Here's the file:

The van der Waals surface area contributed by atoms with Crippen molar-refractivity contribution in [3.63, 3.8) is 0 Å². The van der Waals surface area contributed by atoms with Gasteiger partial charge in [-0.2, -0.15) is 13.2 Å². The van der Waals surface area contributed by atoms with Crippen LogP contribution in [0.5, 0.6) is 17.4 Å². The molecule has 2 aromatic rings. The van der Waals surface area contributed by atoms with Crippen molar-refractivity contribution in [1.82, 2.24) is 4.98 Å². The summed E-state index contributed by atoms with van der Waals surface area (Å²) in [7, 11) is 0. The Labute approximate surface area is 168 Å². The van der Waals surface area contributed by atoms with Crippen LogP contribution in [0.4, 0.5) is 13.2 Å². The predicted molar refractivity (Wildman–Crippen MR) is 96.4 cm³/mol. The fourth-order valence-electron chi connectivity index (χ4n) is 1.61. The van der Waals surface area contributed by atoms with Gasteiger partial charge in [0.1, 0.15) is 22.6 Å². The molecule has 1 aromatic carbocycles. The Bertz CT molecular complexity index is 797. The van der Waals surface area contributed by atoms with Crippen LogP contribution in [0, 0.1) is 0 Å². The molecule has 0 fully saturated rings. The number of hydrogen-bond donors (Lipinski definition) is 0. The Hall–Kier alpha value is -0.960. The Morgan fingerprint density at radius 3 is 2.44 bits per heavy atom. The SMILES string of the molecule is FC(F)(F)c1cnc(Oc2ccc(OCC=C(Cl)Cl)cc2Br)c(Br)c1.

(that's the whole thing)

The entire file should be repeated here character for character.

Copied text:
The van der Waals surface area contributed by atoms with Crippen molar-refractivity contribution in [3.63, 3.8) is 0 Å². The van der Waals surface area contributed by atoms with Gasteiger partial charge in [-0.2, -0.15) is 13.2 Å². The van der Waals surface area contributed by atoms with Crippen LogP contribution in [0.5, 0.6) is 17.4 Å². The molecule has 2 aromatic rings. The van der Waals surface area contributed by atoms with Crippen molar-refractivity contribution in [1.82, 2.24) is 4.98 Å². The summed E-state index contributed by atoms with van der Waals surface area (Å²) in [7, 11) is 0. The Labute approximate surface area is 168 Å². The van der Waals surface area contributed by atoms with Crippen LogP contribution in [0.4, 0.5) is 13.2 Å². The predicted molar refractivity (Wildman–Crippen MR) is 96.4 cm³/mol. The fourth-order valence-electron chi connectivity index (χ4n) is 1.61. The van der Waals surface area contributed by atoms with Gasteiger partial charge in [0.1, 0.15) is 22.6 Å². The molecule has 1 aromatic carbocycles. The Bertz CT molecular complexity index is 797. The van der Waals surface area contributed by atoms with Crippen LogP contribution in [0, 0.1) is 0 Å². The molecule has 0 fully saturated rings. The number of hydrogen-bond donors (Lipinski definition) is 0. The Hall–Kier alpha value is -0.960. The Morgan fingerprint density at radius 3 is 2.44 bits per heavy atom. The SMILES string of the molecule is FC(F)(F)c1cnc(Oc2ccc(OCC=C(Cl)Cl)cc2Br)c(Br)c1.